Council recently sought community feedback about proposed guidelines for residents to follow if they wish to plant on Monash's nature strips.
The consulation period ended on Monday 16 May 2014. Council will consider all community feedback before deciding whether to introduce the guidelines.
The guidelines aim to assist residents who are keen to plant and maintain indigenous vegetation on the nature strip at the front of their property.
Naturestrip Planting Guidelines (pdf, 1MB)
Monash's Environmental Advisory Committee initiated the guidelines as a way of maintaining and improving Monash's "garden city" characteristics.
Under the guidelines, residents would be allowed to plant indigenous ground covers such as the Cup-Leaf Daisy, low growing plants such as the Button Everlasting, and grasses, and lilies and irises including the Chocolate Lily.
Residents interested in undertaking this planting would need to first apply for a free permit from Council. As part of this permit, they would need to agree to maintain the nature strip in a safe and presentable manner. To ensure pedestrians and motorists have a good view of the road from all directions, plants would not be allowed to grow above 50 centimetres.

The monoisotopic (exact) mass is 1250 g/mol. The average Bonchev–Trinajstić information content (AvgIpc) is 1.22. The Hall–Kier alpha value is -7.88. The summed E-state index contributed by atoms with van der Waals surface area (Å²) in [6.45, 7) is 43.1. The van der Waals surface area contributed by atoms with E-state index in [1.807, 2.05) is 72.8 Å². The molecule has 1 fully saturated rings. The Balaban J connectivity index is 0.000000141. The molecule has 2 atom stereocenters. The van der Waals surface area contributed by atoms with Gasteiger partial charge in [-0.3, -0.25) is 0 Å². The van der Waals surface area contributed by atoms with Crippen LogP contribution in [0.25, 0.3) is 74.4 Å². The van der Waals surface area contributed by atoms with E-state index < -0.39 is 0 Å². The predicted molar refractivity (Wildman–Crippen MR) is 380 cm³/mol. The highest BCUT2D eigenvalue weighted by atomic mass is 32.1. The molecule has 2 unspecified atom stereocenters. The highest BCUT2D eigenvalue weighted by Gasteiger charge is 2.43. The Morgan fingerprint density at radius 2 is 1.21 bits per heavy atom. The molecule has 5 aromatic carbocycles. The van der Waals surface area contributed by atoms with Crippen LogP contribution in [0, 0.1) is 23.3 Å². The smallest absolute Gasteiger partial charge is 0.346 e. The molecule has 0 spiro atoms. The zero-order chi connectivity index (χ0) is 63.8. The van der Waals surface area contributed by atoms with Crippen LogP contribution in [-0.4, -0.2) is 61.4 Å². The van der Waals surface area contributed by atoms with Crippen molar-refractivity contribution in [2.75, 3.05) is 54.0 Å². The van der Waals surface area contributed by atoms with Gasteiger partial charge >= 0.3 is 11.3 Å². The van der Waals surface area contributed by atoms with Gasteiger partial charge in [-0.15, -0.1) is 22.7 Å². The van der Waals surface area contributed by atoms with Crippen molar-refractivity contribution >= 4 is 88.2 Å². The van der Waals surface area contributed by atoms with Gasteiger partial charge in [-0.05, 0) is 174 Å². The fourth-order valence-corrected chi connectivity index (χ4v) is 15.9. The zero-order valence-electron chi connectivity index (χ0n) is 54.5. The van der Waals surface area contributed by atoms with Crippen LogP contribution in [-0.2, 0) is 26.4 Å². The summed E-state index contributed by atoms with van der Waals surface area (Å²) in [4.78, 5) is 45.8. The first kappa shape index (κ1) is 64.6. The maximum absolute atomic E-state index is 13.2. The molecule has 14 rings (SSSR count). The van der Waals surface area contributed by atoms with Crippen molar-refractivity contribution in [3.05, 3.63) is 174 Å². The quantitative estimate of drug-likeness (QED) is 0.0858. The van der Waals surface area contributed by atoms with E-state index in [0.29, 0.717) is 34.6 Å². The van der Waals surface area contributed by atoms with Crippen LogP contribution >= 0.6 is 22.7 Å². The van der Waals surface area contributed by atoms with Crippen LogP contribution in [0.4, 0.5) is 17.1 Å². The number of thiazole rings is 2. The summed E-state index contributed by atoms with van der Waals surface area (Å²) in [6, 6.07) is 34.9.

Residents would not be allowed to plant vegetables, due to concerns about possible soil pollution and the effects of exhaust fumes. They would need to ensure street trees were protected from damage at all times. Under the guidelines, residents may be allowed to install artificial grass if it does not interfere with an existing street tree.
The guidelines may encourage more residents to take pride in their nature strips. Many residents have expressed concerns to Council about unmaintained nature strips in their neighbourhoods. To help address this, Council is investigating introducing a local law under which residents could be fined for refusing to maintain the nature strip at the front of their property.